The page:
Supply Chain Finance, David Cameron, and why Procurement should take more interest

We noted with interest the UK Prime Minister’s announcement a couple  of weeks back about supply chain finance (SCF). At first, it seemed like a welcome initiative, but as we read some of the expert comment around it, some concerns started to emerge.

Would it be an excuse for larger firms to delay payment to their small suppliers on the grounds that if they need the cash, they can always get it via SCF? Will the banks really be interested in the "long tail” of small suppliers and even smaller invoices?  And do firms actually have the processes in place to make it happen?

We looked to people who understand these things better than we do. Our go-to guy on matters invoice related, Pete Loughlin at Purchasing Insight, was worried about the margins the banks might make out of these schemes:

If the UK government means what they say, that they want to help small business who struggle to get credit, they need to get a little bit closer to these supply chain finance schemes to ensure that they operate in favor of hard pressed suppliers and not in the interests of big business and the banks. That really could give a welcome and timely boost to the UK economy.

And, as Stefan Foryszewski of OB10 put it:

For SCF to have a significant impact, a company must receive and approve invoices swiftly and accurately before a financing party can advance funds to suppliers. For many large organisations, this process is still paper-based, manual, error-prone and incredibly slow.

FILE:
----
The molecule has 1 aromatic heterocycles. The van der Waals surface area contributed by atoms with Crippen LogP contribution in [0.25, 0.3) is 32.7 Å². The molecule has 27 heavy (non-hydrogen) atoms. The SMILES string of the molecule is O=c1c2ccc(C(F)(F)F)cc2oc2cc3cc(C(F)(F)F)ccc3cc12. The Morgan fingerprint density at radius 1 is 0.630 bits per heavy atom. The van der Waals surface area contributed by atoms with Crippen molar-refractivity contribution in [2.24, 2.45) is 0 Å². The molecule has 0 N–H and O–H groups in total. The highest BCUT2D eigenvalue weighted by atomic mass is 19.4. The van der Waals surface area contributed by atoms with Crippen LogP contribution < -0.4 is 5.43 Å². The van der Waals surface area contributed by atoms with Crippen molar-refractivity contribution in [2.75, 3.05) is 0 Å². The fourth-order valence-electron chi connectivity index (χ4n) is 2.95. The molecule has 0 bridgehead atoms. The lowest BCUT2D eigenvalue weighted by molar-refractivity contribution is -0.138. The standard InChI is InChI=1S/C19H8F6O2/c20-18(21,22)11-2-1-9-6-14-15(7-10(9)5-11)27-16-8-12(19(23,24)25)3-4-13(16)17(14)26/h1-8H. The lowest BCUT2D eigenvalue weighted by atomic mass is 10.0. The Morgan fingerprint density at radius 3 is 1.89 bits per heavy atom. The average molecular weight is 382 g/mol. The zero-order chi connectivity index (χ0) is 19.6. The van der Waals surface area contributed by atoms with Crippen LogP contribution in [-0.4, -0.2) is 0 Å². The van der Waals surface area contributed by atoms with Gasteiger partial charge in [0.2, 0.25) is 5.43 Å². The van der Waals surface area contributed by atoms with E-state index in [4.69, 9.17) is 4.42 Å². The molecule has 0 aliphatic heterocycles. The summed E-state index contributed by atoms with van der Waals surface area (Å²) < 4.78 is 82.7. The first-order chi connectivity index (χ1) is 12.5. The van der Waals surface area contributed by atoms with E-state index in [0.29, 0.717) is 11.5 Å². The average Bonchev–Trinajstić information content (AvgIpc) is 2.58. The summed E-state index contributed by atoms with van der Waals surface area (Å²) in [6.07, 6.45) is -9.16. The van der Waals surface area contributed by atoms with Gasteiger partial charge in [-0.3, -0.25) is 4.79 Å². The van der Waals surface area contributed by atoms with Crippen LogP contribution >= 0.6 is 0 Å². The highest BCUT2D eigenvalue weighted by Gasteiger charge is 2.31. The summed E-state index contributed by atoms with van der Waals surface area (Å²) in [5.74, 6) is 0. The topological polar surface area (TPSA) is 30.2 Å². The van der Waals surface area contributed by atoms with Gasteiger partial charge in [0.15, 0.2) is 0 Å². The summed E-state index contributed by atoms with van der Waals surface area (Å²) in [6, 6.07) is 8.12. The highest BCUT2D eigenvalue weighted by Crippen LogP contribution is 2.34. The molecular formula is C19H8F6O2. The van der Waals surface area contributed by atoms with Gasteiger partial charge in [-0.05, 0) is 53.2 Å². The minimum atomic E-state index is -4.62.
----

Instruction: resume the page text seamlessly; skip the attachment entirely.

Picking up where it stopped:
We also wondered why, if this was suddenly a hot topic for David Cameron, was there no mention of some of the really innovative developments going on in the field of broader supply chain finance, often linked to e-invoicing and dynamic discounting? If you read Spend Matters US and PRO, and Purchasing Insight, you may have seen recent discussions of new innovations and development from OB10,Taulia, Oxygen Finance, Tradeshift and Basware amongst others.

Had the Prime Minster been nobbled somehow by the banks to put forward a “bank centric” view of SCF, we wondered? After all, the word on the street was that Irene Graham from the British Bankers’ Association was close to this work, and one of the driving forces within Cabinet Office in this area is Lex Greensill, working as an Adviser - he’s ex Morgan Stanley and Citibank, so you might assume a certain interest there.